Student Experience at Jennifer Howell's Lectures and Q&A Session

Student Experience at Jennifer Howell's Lectures and Q&A Session

By: Abby Allred

On Thursday, September 14, I had the opportunity to attend a day of lectures and Q&A sessions with Jennifer Howell, a successful executive and producer in the entertainment industry. The topics of these sessions ranged greatly, from the corporate side of Hollywood to the latest in Deep Fake AI technology and the ethics surrounding it.

Known by fans as the voice behind Bebe, on the hit animated TV show, South Park, Jennifer is no stranger to acting, comedy and animated storytelling. In fact, she spent time as Head of Animation at 20th Century Fox Television, Head of Comedy Development at Paramount Pictures, and Head of Feature Film Development at DreamWorks Animation.

A resume like that is impressive to anyone, but for a nerdy animation student like me, it’s especially exciting.

In the first two sessions, Jennifer gave us a glimpse into how her career started: discovering her love of film in college, doing anything she could to get involved in movie making, and when she finally got there, being the absolute happiest, most excited person on set--even while doing some of the smallest jobs.

Some might be embarrassed to be so openly delighted to work, but for Jennifer, it ended up being the detail that made her stand out. This led to some of her first real entertainment industry jobs, showing that people notice when you love what you do.

Moreover, she talked about how “not knowing the rules” was one of the best parts of being young in Hollywood. She would do things back then that she cringes about today, however she could attribute a lot of her early networking to those questionably bold moves.

The Animation session was fascinating. My peers in the program asked questions about breaking into the industry, and Jennifer spoke of the growing world of social media and how posting online can be one of the best ways to be discovered in this competitive job market.

In addition, Jennifer made a point that we shouldn’t be afraid of rejection. The entertainment world is practically made of rejection- it’s just a part of the process and shouldn’t deter us from continuing to try.

Though I love most forms of animation, Deep Fake technology usually makes me nervous because of the strange ways it has been used to embarrass people. But in the Digital Media session, my fears were soothed as Jennifer made it clear that she and her team at Deep Voodoo work hard to ensure they use their coveted technology for good. Deep Voodoo was founded by Matt Stone and Trey Parker, the guys responsible for South Park, who eventually asked Jennifer to come help them build this new AI-focused company. Throughout the lock down period of the recent pandemic, the company developed their technology continually, which has led to their current standing as the most advanced Deep Fake company in the world. 

Throughout the day, Jennifer’s humor and honesty kept each session fresh and interesting. The occasional South Park reference and quick-witted quip kept each topic engaging. It’s been said that Jennifer is funnier than most people who pitch comedy to her, and after hearing her speak for a day, I think it’s safe to say that’s true.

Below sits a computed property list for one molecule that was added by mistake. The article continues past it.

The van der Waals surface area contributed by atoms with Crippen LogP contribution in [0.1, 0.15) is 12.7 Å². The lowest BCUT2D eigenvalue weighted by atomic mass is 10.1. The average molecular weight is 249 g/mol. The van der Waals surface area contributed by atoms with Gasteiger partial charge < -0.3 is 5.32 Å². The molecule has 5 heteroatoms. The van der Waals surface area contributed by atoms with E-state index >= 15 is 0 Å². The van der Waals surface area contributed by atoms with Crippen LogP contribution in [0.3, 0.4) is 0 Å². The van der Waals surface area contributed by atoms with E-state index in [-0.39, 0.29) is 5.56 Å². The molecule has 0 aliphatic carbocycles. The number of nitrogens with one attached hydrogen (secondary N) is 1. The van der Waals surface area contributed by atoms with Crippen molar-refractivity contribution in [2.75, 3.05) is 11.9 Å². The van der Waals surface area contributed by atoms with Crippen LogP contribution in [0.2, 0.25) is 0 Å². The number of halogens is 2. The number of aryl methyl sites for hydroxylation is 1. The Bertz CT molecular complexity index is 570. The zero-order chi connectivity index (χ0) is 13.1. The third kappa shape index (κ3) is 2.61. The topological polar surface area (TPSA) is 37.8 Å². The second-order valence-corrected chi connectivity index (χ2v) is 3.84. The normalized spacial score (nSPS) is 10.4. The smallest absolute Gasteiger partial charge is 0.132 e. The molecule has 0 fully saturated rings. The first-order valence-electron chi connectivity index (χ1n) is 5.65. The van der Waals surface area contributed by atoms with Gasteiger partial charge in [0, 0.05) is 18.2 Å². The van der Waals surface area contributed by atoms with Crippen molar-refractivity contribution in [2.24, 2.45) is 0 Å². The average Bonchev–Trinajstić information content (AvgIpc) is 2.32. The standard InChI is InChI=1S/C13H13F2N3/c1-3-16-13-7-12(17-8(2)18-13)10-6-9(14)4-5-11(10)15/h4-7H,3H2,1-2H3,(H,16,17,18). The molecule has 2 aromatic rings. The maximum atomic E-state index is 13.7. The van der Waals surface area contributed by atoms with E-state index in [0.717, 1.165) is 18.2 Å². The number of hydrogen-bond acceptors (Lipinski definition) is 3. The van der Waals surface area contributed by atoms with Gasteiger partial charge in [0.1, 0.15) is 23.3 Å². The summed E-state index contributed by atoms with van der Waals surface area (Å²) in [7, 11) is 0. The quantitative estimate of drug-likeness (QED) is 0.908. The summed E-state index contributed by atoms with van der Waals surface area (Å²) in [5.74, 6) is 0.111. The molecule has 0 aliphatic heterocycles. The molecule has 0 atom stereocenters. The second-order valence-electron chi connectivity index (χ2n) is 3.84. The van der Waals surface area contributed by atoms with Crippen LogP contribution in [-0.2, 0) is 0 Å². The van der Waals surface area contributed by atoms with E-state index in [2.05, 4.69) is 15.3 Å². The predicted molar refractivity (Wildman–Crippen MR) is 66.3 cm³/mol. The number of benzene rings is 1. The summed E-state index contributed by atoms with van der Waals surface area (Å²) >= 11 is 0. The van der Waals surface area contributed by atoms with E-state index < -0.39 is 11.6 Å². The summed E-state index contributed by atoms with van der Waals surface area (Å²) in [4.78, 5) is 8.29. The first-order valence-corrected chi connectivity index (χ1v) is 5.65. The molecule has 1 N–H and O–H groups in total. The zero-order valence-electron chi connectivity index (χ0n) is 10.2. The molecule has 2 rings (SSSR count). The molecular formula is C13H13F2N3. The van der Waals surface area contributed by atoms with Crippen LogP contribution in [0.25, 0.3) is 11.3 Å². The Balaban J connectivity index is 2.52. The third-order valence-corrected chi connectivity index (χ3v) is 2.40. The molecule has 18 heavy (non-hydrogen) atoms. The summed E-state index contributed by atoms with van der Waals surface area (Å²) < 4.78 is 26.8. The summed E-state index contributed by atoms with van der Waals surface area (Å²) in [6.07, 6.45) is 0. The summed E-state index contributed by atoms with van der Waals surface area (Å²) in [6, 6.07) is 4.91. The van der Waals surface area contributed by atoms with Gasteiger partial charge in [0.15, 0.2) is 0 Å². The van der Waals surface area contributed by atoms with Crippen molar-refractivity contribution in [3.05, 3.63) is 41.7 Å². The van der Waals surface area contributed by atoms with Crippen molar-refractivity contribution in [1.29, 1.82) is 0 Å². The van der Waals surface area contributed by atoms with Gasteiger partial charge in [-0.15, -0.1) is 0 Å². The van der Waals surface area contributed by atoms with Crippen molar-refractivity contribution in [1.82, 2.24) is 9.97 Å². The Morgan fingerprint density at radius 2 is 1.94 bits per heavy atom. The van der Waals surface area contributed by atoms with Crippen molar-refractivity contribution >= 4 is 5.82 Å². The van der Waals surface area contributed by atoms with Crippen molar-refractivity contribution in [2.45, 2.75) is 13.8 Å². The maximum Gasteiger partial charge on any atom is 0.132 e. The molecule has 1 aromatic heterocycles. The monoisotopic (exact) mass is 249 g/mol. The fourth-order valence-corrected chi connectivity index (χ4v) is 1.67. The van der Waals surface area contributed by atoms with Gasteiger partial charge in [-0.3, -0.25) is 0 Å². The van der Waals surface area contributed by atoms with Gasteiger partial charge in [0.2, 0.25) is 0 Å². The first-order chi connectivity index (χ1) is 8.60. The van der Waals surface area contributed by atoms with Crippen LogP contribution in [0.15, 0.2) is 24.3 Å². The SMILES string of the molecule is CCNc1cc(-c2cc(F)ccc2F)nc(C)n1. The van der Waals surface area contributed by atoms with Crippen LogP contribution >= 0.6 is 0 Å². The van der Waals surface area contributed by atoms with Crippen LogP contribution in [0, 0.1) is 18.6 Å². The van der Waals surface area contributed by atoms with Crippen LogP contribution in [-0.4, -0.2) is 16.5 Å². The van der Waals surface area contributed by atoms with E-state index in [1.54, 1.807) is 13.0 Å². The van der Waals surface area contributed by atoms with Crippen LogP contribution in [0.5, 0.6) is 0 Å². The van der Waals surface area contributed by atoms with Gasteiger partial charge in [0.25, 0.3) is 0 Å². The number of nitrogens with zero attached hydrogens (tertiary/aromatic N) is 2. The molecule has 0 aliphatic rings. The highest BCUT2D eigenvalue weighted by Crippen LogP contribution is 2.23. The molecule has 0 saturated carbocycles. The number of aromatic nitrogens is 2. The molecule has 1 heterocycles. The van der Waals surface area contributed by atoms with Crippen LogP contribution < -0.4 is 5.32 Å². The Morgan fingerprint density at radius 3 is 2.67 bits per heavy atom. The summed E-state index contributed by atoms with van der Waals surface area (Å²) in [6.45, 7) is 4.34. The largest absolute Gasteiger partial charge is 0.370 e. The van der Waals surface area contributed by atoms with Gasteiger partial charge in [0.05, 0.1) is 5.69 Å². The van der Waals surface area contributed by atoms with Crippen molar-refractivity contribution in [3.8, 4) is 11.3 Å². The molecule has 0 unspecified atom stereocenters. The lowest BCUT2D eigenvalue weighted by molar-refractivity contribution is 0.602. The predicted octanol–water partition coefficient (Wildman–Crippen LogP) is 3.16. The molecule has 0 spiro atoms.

I also got the privilege of attending the Woodbury School of Business’s luncheon with Jennifer. During this exclusive lunch, business and film students got the opportunity to ask her more questions. Topics included how to manage a work/ life balance, which is difficult for everyone- even successful Hollywood executives! As well as what makes a good TV show pitch.

Another standout lesson from Jennifer was in response to a student’s question about how she handles the challenges she faces as a woman in the industry. She explained that yes, of course, she does face challenges as a woman in Hollywood- it’s largely impossible not to- but she doesn’t dwell on those situations. She focuses on the commonalities, doesn’t let the differences scare or overwhelm her, and tells herself she deserves a seat at the table- and then acts like she believes it fully. (This fake-it-until-you-make-it approach looks to have worked, as I would have never thought she was nervous while speaking).

I thought this was an invaluable answer. It’s easy to get overwhelmed as a woman hoping to break into the entertainment industry, but we need to have the courage to take up the space we earn, and act like we deserve it, even if we don’t quite believe it yet.

In the last session of the day, after talking a bit about voice acting, storyboarding, and the process of TV filmmaking, Jennifer said something that will stick with me: “If you worry too much about what other people think, it’ll freeze you. Block it out– be true to your vision first.”

My dreams were suddenly a lot less impossible as I walked away from that last session, feeling more inspired and motivated than ever to pursue my ambitions. I left the event with a new appreciation for my curiosity and passion. It’s never a bad thing to love something, and Jennifer Howell’s success is proof that if you follow the call in your heart towards what makes you feel alive, then amazing opportunities can open themselves up for you.


As Jennifer said, “Believing in yourself will transcend your major, your situation, and your future– it’s the secret to finding *your* path.”

Photo of Jennifer Howell

Jennifer Howell speaking to students

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